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warehouse insider

The Drowsy Drone Dilemma:
Why Warehouse Drones Were Sleeping at Modex 2024

By Craig Dowley

With 3 Warehouse Drones on Hand, Why Were They Sleeping at the Same Time?

Last week at Modex 2024 one of the premier events showcasing cutting-edge warehouse technology, a curious phenomenon unfolded that left many attendees scratching their heads: warehouse drones were caught napping on the job. Despite the hype surrounding these high-tech marvels, their slumber at the event shed light on a critical issue plaguing the industry.

Despite the noise of a busy event hall warehouse drones still managed to get their beauty rest

For anyone that attended Modex 2024 last week you experienced technological marvels from a variety material handling solution providers.  Amidst this organized chaos, you might have spotted three sleek warehouse drones on display at a prominent drone solution provider’s booth. For some reason these sexy and cool devices designed to revolutionize inventory management and logistics were sound asleep. The sound of thousands of attendees passing their show booth did not disturb these sleepy drones.  This scenario was not an isolated incident but rather a stark illustration of the challenges faced by warehouse drone solution providers.

10 Minute Cycle Count Missions? “Just Buy More”

Short battery lives of drones
Who can be satisfied with 10 minute cycle counting missions

One of the most glaring problems highlighted at Modex was the short battery life of these drones. With some models boasting a mere 10 minutes of flight time, it’s no wonder they were frequently found in a state of dormancy. While advancements in drone technology have led to impressive capabilities such as independent navigation, the issue of limited battery capacity remains a significant hurdle.  When asked about the workaround for the short battery charges, the solution provider explained that they tell their customers to “just buy more”. Warehouses looking for cycle counting missions that last longer than a few minutes can benefit from the 8-hour battery life of the Vimaan StorTRACK cycle counting computer vision system.  An extended battery life is just one of the many advantages StorTRACK has over drones. One drone provider insisted that customers should not touch drones and they can independently function on their own without interference.  So, it begs the question if drones are truly autonomous why couldn’t the experts of this technology keep at least one drone in the air at a time?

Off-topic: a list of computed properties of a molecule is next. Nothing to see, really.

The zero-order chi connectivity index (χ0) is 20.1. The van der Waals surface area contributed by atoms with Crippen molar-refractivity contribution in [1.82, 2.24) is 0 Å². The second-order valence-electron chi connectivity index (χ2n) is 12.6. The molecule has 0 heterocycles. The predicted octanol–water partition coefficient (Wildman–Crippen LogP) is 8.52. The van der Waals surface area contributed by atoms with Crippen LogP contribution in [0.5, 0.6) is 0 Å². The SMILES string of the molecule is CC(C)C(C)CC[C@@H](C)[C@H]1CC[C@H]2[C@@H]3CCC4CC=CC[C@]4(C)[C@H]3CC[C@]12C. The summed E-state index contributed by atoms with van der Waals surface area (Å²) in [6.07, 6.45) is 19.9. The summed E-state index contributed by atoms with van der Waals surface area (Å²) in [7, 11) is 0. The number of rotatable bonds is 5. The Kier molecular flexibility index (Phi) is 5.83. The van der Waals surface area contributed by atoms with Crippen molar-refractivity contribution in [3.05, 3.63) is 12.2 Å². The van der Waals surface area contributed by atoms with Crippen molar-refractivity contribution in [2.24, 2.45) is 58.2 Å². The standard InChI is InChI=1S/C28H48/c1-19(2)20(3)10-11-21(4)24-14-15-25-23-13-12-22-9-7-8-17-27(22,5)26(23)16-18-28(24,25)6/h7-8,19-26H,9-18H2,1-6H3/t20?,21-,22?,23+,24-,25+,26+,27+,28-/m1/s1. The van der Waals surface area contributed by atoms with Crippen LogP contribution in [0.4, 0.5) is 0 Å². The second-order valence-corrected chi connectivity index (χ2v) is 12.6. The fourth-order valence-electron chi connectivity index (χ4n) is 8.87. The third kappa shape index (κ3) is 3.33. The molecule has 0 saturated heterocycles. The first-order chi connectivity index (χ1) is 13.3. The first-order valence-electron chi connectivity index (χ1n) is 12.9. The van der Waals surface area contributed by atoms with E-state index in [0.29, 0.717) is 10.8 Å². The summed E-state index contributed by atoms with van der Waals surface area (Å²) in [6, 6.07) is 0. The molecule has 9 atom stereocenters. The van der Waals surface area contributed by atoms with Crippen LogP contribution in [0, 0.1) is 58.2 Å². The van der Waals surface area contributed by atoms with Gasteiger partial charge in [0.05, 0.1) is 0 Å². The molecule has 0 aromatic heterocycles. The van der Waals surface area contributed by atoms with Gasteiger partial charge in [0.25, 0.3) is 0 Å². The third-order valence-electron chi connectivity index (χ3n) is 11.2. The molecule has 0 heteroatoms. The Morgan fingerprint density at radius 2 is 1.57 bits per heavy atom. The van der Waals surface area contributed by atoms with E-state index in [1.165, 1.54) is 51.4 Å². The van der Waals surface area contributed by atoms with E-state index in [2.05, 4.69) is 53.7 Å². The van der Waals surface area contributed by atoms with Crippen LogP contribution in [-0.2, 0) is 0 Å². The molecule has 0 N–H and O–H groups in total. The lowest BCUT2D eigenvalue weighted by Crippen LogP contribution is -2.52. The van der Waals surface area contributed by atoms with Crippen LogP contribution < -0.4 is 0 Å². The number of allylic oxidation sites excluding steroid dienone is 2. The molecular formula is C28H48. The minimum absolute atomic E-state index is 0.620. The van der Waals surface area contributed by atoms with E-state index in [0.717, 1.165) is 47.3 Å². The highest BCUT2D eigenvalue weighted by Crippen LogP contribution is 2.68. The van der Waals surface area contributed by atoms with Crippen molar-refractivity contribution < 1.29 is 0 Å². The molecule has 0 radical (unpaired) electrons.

Drones Are Not Intended for Case Counting

The promise of warehouse drones lies in their ability to enhance efficiency, accuracy, and speed in warehouse operations. However, when drones spend more time recharging than actively contributing to operations, their potential value diminishes considerably.   The drone solution providers had impressive 30’ high walls to highlight drone capabilities.  But astute attendees might have noticed there each simulated “pallet” contained only one single label.   These setups illustrated anther significant challenge with drones, they are used for pallet scanning and not for the individual cases found on the pallets.  In contrast, warehouses that use StorTRACK from Vimaan benefit from both pallet AND case counting.  In fact, StorTRACK scans 50 items as fast as it scans 1!

The implications of this challenge extend beyond the exhibition floor at Modex. Warehouse managers and logistics professionals who invest in drone solutions expect a return on their investment in the form of increased productivity and cost savings. However, if drones are frequently grounded due to battery limitations, these expectations fall short.

Another factor contributing to the drowsy drone dilemma is the complexity of integrating drone technology into existing warehouse systems. While drones offer exciting possibilities, seamlessly integrating them into workflows requires careful planning, infrastructure adjustments, and training for personnel. Without proper integration and optimization, drones become more of a hindrance than a help.  The topic of WMS integration was not well received, as the Providers prefer keeping the data in their applications.  This does not help solve the problem of increasing overall inventory accuracy across the warehouse.

Over $300,000 for 2 Years of Drones That Sleep More Than They Scan

Furthermore, the cost of maintaining a fleet of drones with limited battery life can be prohibitive. One of the most prominent drone providers reported that the first year of operation drones in warehouses would cost $210,000 (for two drones)!  But fear not, that price tag drops to a measly $180,000 for Year Two.  Warehouses looking to achieve a rapid ROI could be waiting a long time with these high fees.  Alternatively, Vimaan customers using StorTRACK typically report a return on investment in 6 months or less.

At Modex and similar industry events, the conversation around warehouse drones is evolving from excitement about their potential to a more pragmatic assessment of their practicality and feasibility. The primary benefits some warehouses tout of drones is that they are “sexy” and “cool”.  Alternatively, Vimaan customers consider high inventory accuracy, low labor requirements and rapid ROI is the sexiest and coolest benefit of all!

Related Warehouse Drone Resources

Warehouse Drones VS. StorTRACKTop 10 Things to Know About Warehouse DronesWarehouse Drone FAQ